ROBERT SCHEER: Right, and he’s also under pressure, because he did get insurance money and all that sort of thing. But the fact is, he’s got a bill that makes sense, which is, you know, the Fed has been at the center of the problem. Ron Paul is right. The Libertarians are right. You know, the Fed is out of control. It has a higher degree of secrecy than the CIA. We don’t know what they’re doing with our money. There is no accountability there. Basically it’s run by the banks themselves on the regional level. They’re the ones that are listened to. And what’s happened is that Chris Dodd said, no, you’ve got to take power away from the Fed, and you have to put a new agency that will control these “too big to fail” agencies. And the administration is opposed to it. I can’t — I mean, I know why they’re opposed to it.
AMY GOODMAN: The administration is opposed to it, and the Republican senators are opposed to it.
ROBERT SCHEER: Yeah, exactly.
AMY GOODMAN: Why are they opposed to it?
ROBERT SCHEER: Because they think — they like business as usual. I mean, they are for Wall Street going its own way. They haven’t learned the lesson that capitalism uncontrolled is capitalism destroyed.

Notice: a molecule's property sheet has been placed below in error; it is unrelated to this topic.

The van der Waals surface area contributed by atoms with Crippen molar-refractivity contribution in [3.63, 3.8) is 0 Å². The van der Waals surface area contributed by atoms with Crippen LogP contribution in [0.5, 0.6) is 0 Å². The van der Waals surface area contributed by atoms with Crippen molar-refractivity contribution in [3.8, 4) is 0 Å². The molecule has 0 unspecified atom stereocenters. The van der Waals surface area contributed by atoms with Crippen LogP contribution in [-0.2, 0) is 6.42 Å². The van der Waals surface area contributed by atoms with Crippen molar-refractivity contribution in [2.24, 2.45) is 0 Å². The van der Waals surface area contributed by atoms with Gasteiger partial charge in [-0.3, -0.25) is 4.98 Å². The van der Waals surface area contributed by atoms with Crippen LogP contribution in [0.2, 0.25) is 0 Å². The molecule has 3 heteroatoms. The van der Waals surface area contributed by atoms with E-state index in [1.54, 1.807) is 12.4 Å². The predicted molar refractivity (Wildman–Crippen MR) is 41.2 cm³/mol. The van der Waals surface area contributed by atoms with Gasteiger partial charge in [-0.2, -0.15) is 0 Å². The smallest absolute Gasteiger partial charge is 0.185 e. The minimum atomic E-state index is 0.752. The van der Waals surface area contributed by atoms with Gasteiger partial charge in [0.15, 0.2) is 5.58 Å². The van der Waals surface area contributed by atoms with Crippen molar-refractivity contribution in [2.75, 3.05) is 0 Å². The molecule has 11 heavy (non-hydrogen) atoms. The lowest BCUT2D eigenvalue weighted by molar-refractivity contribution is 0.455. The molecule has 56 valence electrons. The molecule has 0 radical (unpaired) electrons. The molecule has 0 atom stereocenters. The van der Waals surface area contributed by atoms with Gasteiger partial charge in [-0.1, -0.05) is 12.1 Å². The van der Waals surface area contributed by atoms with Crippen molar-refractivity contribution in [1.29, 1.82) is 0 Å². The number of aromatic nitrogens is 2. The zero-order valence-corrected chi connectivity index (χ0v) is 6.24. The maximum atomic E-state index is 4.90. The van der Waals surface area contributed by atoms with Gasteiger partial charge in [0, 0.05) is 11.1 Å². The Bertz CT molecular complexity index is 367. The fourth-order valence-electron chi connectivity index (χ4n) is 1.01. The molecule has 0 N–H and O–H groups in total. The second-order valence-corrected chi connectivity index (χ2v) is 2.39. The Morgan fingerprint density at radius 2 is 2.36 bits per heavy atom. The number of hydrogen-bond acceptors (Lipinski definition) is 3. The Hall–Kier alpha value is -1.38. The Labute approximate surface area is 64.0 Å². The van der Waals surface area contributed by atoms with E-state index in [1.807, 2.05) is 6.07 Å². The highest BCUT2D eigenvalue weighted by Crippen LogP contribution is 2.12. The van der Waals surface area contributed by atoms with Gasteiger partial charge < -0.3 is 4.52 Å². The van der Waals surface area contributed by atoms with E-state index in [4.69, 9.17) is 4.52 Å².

You know, I really found your previous interview on the China thing fascinating. And why is China doing well? You know, this is a startling lesson here, because we were always told unbridled capitalism is the best capitalism. Well, the Chinese have a marriage, like western Europe, but even more so, of government and the free market. It’s not unbridled capitalism. And they’ve been able to come out of this recession that we created. It’s an incredible object lesson here. These commies over there were able to take the capitalist energy and free market model and control it to a considerable degree, and they have an eight, ten percent growth rate now at a time when we’re floundering.
AMY GOODMAN: OK, so you have Lloyd Blankfein, head of Goldman Sachs, saying they’re “doing God’s work.”
ROBERT SCHEER: Yeah.
AMY GOODMAN: And then a week later, they issue this apology, apologizing for past mistakes that led to the financial crisis and announcing a plan to work with Warren Buffett to help 10,000 small businesses recover from this recession and spend $100 million a year for five years. Now, the Financial Times did point out the $100 million annual cost is the equivalent of one good trading day, but explain what’s going on here.